If you’re a fan of Marvel superheroes, you know the story.
Boy meets spider.
Spider bites boy.
Boy develops extraordinary powers.
Boy designs uber-cool spider suit.
Now, imagine a tough, protective suit worn by real-life heroes that actually comes from a spider.
Back in 2007, I took a trip up to Camp Grayling, the sprawling military post where the Michigan Army National Guard plays its war games. That was the day I met then-Master Sergeant Ron Raflik, who picked me up in a Humvee, looking every bit the professional soldier.
“I’m wearing full individual body armor and a Kevlar helmet,” Raflik told me. “It’s also referred to as our ‘battle rattle.’”
That incarnation of battle rattle protected countless American soldiers on the battlefield for years. Now, the military is looking to take its combat uniform to the next level.
The Army has recently inked a more than $1 million deal with Ann Arbor-based Kraig Biocraft Laboratories to develop an elastic yet durable fiber that can be woven into protective clothing.
The science is fairly new. But the source is very old.
“Silkworms produce silk. Spiders produce silk. They have different recipes; different designs,” says Kraig Labs Chief Operating Officer John Rice.
Rice is talking about the protein silkworms use to spin their cocoons and spiders their webs. Spiders produce a particularly tough material that can absorb a lot of energy and even deform without fracturing. Problem is, it’s hard to round up a lot of spiders in one place to harvest their silk. They tend to eat each other.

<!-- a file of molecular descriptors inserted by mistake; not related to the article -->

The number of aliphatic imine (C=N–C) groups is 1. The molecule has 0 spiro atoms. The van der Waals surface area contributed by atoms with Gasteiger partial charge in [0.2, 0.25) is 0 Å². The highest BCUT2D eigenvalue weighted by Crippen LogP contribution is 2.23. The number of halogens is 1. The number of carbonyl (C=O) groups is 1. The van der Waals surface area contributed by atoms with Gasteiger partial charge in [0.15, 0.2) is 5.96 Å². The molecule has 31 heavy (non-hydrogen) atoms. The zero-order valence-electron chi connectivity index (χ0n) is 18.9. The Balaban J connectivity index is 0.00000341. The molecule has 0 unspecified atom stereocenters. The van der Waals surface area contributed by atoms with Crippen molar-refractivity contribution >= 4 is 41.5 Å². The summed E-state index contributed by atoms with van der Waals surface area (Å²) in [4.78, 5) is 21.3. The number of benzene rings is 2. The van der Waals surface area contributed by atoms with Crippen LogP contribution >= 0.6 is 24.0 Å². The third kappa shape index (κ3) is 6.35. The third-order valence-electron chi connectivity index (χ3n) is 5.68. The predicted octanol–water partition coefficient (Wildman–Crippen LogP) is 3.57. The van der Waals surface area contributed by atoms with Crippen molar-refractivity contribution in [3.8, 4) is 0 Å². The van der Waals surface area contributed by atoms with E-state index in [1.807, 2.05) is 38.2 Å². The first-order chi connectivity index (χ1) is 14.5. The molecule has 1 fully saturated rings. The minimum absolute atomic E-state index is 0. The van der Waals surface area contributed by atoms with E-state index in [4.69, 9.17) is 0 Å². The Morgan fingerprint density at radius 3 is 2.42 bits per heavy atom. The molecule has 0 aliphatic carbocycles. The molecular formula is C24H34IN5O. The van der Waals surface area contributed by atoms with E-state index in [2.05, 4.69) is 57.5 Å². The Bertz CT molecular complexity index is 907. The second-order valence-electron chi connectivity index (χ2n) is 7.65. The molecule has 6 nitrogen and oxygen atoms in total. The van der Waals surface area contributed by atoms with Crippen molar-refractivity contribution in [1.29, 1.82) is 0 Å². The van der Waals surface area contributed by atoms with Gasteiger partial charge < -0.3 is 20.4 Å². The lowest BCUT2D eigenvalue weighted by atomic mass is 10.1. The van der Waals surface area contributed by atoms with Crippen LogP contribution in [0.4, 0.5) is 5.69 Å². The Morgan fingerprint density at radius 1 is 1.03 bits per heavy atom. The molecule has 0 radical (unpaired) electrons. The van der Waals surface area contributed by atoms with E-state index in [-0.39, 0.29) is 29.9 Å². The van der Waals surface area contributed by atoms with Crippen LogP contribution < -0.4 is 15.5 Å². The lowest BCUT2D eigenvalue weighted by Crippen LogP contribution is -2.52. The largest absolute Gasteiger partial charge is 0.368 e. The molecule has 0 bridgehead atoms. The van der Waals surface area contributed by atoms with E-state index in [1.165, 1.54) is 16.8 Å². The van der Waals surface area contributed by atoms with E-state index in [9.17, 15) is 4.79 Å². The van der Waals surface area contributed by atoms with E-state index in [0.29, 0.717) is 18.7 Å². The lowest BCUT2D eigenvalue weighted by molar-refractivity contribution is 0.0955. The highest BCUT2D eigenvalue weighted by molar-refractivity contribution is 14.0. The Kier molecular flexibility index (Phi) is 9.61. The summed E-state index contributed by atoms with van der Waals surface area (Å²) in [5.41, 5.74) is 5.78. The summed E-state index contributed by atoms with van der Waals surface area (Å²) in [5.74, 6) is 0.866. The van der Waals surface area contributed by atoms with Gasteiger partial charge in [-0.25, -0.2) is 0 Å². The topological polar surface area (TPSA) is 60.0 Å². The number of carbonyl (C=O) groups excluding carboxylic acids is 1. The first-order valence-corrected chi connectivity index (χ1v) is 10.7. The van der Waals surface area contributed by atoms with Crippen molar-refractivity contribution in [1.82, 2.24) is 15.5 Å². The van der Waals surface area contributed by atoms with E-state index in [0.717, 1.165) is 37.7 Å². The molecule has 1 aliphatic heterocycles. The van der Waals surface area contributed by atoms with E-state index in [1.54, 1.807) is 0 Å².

So Kraig Labs has stepped in to teach an old worm a new trick.
“We’ve taken that recipe from the spider, re-created that and created an enhanced silkworm; a genetically engineered silkworm that produces that spider’s design,” Rice explains.
“You’ve taught a silkworm how to act like a spider?” I ask.
“That’s exactly right.”
Spider silk is more elastic than Kevlar, the fibrous material found in the Army’s combat helmet since the 1980’s. Rice says his company’s product could also be used in body armor and even protective undergarments.
Kraig Labs isn’t the only Michigan entity working on synthetic silk.
At the Bioeconomy Institute, just off the main campus of Michigan State University, Chad Pastor shows me around. He’s the business development manager here. We’re watching a frothy liquid churning in a cylinder about the size of an espresso maker.
Inside this foggy broth is replicated spider DNA.
Still, I’m a little puzzled.
“Where are the stars of our show? Where are the spiders?” I inquire.
Frankly, I’m not sure I really want to know.
“They don’t exist,” Pastor reassures me. “The real stars of the show are the microbes that are making the products themselves.”
Pastor says yeast is mixed with genetic material in a fermentation chamber to make microbes that will eventually grow...and grow...and grow.
“So the same way you’d brew beer is the same way that they make these proteins,” he says. “And then you separate the proteins, purify them; then they extrude them and they spin them into threads to make fabrics.”
From here, the product is scaled up in a sequence of fermenters until it comes out as a dense liquid.
Then, it’s shipped to California-based Bolt Threads, where it’s woven into fiber.
Bolt Threads is collaborating in the clothing business with a British designer who knows something about spiders.
Sir Paul’s daughter, Stella McCartney, has designed a brilliant gold dress made from synthetic spider silk yarn.
Silk protein fabrication is still a developing science. But Kraig Labs COO John Rice says his company is leaning on experience the silk textile industry has built over centuries.
“We have 4,000 years of history, of process, of equipment, of manufacturing, of design, of labor that all know how to do this very, very well,” Rice says.
And here’s the bottom line. With the advent of gene sequencing, the cost of replicating spider DNA has dropped dramatically in the last 10 years. Rice says that’s clearing the way for more products to come to market.
That’s all there is to tell for now. This yarn has been spun.